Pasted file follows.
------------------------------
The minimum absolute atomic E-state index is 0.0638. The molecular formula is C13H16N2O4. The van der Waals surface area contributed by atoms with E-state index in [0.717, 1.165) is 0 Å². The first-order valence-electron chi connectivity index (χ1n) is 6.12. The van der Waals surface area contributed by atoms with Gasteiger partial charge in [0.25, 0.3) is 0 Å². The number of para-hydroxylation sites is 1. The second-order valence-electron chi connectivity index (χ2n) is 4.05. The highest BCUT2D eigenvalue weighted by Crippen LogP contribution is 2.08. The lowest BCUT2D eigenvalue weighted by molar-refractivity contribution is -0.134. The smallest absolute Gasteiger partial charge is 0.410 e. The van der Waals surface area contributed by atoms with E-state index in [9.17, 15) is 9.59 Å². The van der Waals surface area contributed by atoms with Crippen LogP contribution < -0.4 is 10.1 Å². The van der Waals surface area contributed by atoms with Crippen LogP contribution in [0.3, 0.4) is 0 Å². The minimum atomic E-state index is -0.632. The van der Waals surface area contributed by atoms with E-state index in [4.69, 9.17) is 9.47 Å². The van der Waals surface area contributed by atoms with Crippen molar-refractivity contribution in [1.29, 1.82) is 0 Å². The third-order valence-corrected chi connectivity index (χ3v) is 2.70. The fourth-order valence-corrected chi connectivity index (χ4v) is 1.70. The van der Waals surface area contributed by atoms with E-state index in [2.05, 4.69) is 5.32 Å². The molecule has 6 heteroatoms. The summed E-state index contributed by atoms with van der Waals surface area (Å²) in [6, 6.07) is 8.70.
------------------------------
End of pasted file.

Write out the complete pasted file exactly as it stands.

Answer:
The minimum absolute atomic E-state index is 0.0638. The molecular formula is C13H16N2O4. The van der Waals surface area contributed by atoms with E-state index in [0.717, 1.165) is 0 Å². The first-order valence-electron chi connectivity index (χ1n) is 6.12. The van der Waals surface area contributed by atoms with Gasteiger partial charge in [0.25, 0.3) is 0 Å². The number of para-hydroxylation sites is 1. The second-order valence-electron chi connectivity index (χ2n) is 4.05. The highest BCUT2D eigenvalue weighted by Crippen LogP contribution is 2.08. The lowest BCUT2D eigenvalue weighted by molar-refractivity contribution is -0.134. The smallest absolute Gasteiger partial charge is 0.410 e. The van der Waals surface area contributed by atoms with E-state index in [9.17, 15) is 9.59 Å². The van der Waals surface area contributed by atoms with Crippen LogP contribution < -0.4 is 10.1 Å². The van der Waals surface area contributed by atoms with Crippen LogP contribution in [0.3, 0.4) is 0 Å². The minimum atomic E-state index is -0.632. The van der Waals surface area contributed by atoms with E-state index in [4.69, 9.17) is 9.47 Å². The van der Waals surface area contributed by atoms with Crippen molar-refractivity contribution in [1.29, 1.82) is 0 Å². The third-order valence-corrected chi connectivity index (χ3v) is 2.70. The fourth-order valence-corrected chi connectivity index (χ4v) is 1.70. The van der Waals surface area contributed by atoms with E-state index in [2.05, 4.69) is 5.32 Å². The molecule has 6 heteroatoms. The summed E-state index contributed by atoms with van der Waals surface area (Å²) in [6, 6.07) is 8.70.